How to Distinguish Between Moroccan Soap Clay and Moroccan Red Clay

Pictured: Red kaolinite clay (sometimes called French or Brazilian Red), Moroccan Soap Clay (also called rhassoul, rasul, and ghassoul), and French Red Illite Clay (sometimes called Moroccan red clay).

Looking at them, it is easy to imagine getting them mixed up. The colors are reasonably similar and they are all sold as cosmetics clays.

But the most confusing part is the seemingly endless list of names attached to each one. Each clay has several common names and to make matters even more perplexing, some have more than one INCI name. It's no wonder people (and that includes some suppliers) occasionally get it wrong.

Trying to keep track of too many hard-to-remember names is no fun if you are looking for a specific function. Although these are all clays, their chemical makeup is not identical. That means they won't behave the same in all applications, and for many uses they are not interchangeable.

If you are interested in trying Moroccan Soap Clay (which is stevensite) as a hair cleanser but end up with Moroccan Red clay (which is illite), you probably won't be overly pleased with the results.

Today, we're going to perform a very simple test to check if a clay is Rhassoul (INCI: Moroccan Soap Clay).

You will need

Clay in Question
Muslin cloth

  1. Create a paste with water and clay to the consistency you would use for a face mask (thick-ish enough so there is no dripping)
  2. Cut pieces of muslin cloth (one for each clay you are testing) and place on a plate 
  3. Apply a teaspoon of the wet clay to each cloth and allow to sit for 10-15 minutes.
  4. Rinse each cloth individually and observe.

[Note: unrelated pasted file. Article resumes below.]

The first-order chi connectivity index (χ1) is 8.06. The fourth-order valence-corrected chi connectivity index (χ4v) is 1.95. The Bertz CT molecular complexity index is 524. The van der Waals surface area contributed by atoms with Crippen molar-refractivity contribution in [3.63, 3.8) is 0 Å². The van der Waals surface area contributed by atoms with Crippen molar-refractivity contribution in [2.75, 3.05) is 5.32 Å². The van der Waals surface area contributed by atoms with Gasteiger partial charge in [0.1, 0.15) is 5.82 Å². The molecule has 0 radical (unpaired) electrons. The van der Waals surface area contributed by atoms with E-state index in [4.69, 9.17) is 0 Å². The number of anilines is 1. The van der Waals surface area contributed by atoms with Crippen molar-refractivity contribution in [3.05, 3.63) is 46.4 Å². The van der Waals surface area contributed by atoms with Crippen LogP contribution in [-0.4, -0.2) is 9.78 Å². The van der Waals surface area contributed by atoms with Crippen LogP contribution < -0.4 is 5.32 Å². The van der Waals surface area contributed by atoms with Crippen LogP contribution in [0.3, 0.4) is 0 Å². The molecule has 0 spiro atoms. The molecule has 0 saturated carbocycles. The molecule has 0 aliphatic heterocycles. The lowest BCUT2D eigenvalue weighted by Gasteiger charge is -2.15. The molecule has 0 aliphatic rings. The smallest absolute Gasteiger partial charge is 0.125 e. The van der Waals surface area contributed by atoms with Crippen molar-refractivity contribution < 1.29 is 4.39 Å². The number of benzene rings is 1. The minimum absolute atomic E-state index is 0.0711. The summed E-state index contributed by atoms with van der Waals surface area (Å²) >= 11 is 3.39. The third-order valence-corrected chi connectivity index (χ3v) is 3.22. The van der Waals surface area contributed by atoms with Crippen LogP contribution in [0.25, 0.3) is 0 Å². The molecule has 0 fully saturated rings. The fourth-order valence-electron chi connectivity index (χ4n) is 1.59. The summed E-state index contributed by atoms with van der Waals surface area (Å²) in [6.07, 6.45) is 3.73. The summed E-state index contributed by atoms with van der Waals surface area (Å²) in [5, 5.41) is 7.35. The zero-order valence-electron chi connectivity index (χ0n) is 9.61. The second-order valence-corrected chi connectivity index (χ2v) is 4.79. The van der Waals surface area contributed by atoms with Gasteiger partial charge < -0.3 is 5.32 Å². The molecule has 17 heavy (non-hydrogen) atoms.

5. Rhassoul will not stain, while both illite and kaolinite will (to varying degrees). 

The first cloth I rinsed was the illite, then the kaolinite then the rhassoul. I know you can see those 2 little smudges on the rhassoul cloth, but those are due to my fingers not being completely rinsed clean after handling the kaolinite clay cloth. And as you can see from the kaolinite cloth, that particular clay packs quite a bit of color punch. The little splatters all around the edges happened while I was rinsing the cloth.

Now, go forth and test your clay in confidence!

Do Tell

Have you ever ended up with a different clay than you expected? Please share in a comment below

More about Clays on this Blog

Rhassoul, cleansing with mud 
Instant rhassoul hair wash
Guide to Cosmetic Clays
When rhassoul clay isn't all that 


Ostera said…
Great post, thank you. I was wondering if you have any experience using glacial clay. I was interested in using one from New Zealand. I haven't bought it get.

Thanks again

LisaLise said…
HI Ostera - The New Zealand glacial clay is an iron-rich smectite that is supposed to be quite unique. I haven't worked with it but would love to give it a test run. It is on my ever growing to do list. If you do decide to buy it, I'd love to hear what you think :)